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Sannyasi Movement – 18th Century Against British East India Company – Sannyasi Rebellion


Sannyasi movement is an 18th century revolt by Hindu monks. Academics and politicians that came to power after 1947 purposefully hid such small but vital rebellions by not publishing them.

The Sannyasi rebellion of the 18th century AD culminated as a reaction of Indian monks against exploitation by the East India Company’s regime in particular against its restriction on free movement to places of pilgrimage.

Monks in India organized themselves into armed units and fortified themselves in their mutts (Hindu monasteries). They produced firearms and prepared themselves for battle.
Sannyasis led a revolt against the British and were joined by the public.

They attacked the residences and treasuries of the company. There was a long struggle spearheaded by the monks, along with armed peasants and soldiers discharged from the army of the Nawab of Murshidabad.

Silk weavers of Bengal who had been made slaves for British merchants at below subsistence level wages, too, joined the struggle.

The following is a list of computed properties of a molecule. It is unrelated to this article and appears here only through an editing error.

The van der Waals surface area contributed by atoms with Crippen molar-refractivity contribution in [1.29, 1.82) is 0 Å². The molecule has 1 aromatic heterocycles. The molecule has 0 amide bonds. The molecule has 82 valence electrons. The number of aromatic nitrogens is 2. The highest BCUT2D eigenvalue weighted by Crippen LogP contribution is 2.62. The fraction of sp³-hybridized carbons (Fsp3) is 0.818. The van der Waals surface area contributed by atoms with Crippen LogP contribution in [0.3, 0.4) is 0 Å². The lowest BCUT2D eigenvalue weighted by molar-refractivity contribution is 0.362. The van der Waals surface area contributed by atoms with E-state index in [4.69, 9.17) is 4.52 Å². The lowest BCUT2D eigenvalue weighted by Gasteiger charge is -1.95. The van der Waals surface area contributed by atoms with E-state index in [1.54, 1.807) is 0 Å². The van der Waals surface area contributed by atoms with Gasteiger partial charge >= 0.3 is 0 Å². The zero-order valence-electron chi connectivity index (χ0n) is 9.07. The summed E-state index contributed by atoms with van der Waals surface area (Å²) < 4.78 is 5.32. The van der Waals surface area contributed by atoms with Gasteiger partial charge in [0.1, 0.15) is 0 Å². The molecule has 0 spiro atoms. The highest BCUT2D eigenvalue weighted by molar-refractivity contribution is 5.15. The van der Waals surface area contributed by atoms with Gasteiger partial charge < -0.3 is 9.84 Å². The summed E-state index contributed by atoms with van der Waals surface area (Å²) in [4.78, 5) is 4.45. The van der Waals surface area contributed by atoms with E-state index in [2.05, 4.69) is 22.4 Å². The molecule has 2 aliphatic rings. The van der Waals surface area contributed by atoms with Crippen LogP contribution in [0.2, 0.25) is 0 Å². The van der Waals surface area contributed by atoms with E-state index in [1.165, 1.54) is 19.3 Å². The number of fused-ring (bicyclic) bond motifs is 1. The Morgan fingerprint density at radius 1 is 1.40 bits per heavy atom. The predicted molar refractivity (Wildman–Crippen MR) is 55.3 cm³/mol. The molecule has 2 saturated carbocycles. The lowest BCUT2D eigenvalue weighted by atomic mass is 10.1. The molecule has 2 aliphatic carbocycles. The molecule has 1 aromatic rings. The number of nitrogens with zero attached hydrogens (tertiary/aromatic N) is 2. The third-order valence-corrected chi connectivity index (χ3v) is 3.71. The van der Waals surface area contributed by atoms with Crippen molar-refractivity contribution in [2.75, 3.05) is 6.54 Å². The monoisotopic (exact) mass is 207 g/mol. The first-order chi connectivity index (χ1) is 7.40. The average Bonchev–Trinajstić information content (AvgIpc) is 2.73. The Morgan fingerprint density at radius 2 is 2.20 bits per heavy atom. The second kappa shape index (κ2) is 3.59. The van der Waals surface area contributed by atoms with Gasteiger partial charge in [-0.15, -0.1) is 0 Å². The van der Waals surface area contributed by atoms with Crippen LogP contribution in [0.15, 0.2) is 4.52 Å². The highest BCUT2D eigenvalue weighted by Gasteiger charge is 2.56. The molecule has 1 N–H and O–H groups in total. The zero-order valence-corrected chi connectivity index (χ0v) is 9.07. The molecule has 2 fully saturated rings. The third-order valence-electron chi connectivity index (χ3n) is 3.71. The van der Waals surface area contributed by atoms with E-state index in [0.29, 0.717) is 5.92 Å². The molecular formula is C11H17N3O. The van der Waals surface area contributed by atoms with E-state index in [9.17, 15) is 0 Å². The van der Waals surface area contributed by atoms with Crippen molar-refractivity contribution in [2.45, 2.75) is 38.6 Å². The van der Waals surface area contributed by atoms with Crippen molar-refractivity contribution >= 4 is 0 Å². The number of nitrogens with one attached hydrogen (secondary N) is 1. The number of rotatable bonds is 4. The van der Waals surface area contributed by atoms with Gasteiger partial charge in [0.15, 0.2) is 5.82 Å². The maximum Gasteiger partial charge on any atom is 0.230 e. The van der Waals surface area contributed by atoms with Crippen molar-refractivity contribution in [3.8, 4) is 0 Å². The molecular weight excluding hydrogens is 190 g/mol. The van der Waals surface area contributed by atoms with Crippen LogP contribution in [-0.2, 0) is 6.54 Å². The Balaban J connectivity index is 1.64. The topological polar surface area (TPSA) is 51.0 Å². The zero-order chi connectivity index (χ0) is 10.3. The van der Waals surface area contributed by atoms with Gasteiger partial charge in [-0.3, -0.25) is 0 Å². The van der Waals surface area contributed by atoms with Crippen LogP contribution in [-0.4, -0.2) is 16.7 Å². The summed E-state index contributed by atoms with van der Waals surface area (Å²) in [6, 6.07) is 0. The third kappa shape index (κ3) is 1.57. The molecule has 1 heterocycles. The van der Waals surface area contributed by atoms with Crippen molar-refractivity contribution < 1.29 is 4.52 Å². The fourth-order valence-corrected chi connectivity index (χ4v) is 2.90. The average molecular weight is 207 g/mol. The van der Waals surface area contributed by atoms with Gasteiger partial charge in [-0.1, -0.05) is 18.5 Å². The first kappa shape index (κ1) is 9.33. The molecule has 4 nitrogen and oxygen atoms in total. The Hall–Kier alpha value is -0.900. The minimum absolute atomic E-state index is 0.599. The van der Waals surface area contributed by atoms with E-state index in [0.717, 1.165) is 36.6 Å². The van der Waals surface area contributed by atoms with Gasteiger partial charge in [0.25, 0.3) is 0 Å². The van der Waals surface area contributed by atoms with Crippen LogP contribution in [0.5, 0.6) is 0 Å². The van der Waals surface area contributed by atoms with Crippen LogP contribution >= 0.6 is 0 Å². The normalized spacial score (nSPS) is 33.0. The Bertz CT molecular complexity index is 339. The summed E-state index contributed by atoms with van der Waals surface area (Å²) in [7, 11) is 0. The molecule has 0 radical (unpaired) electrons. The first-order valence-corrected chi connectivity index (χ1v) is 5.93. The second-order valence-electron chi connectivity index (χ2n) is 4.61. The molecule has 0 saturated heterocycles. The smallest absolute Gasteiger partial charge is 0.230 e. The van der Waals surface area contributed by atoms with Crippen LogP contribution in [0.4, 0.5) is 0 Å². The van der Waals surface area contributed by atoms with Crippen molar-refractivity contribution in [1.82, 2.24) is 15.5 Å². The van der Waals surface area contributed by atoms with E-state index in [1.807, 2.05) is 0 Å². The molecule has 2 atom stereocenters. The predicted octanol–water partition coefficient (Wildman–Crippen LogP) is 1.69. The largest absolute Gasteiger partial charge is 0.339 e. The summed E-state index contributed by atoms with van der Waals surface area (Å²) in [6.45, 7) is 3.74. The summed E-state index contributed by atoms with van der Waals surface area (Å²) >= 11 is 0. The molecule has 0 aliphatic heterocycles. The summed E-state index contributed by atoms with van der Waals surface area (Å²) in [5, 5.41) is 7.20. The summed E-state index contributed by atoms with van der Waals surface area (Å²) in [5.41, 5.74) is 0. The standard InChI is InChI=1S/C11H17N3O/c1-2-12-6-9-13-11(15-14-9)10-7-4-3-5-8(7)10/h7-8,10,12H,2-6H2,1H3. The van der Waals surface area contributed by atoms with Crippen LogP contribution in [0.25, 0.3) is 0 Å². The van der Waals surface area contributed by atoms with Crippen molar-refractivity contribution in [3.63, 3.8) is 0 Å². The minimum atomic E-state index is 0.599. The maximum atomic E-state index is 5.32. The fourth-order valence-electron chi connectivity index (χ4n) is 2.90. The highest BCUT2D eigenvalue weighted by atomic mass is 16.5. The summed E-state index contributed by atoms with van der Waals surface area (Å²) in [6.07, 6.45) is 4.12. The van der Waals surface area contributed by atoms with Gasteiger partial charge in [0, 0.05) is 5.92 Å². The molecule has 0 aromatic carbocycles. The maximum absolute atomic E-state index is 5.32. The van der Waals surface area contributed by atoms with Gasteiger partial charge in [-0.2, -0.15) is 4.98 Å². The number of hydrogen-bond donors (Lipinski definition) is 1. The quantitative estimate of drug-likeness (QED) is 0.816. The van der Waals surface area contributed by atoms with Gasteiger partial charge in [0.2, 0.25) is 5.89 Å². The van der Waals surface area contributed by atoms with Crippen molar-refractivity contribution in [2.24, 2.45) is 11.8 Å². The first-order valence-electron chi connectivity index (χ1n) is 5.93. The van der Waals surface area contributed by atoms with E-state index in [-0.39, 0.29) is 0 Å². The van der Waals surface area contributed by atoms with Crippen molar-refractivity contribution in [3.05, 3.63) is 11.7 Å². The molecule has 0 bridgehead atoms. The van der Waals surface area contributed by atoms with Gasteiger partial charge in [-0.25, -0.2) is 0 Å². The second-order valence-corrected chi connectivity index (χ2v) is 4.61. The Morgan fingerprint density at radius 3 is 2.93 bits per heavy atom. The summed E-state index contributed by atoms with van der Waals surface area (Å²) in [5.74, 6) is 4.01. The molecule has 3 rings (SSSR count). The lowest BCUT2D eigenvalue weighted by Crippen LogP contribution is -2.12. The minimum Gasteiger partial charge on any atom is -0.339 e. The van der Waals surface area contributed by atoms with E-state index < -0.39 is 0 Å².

The movement had leaders like Manju Shah and Bhahani Pathak; all these members gave the movement large canvas.

The rebel warriors took on, in the style of guerilla warfare, Indian landlords and moneylenders who had been fleeing the public.

Despite great examples of personal bravery and sacrifice, the rebels lost.
Nevertheless, Warren Hastings, Governor General of the Company, had to carry on a long operation before the movement could be quelled.
Bengali novelist Bankim Chandra Chatterjee vividly delineates the story of the Sannyasi Movement in Ananda Matha through imaginary characters.
Bibliography
The Sannyasi Rebellion (1977), Asi Nath Chandra – Ratna Prakashan Kolkata
Peasants and Monks in British India (1996) R William Pinch – University of California Press California
Encyclopedia of Hinduism Volume IX page 227 - IHRF




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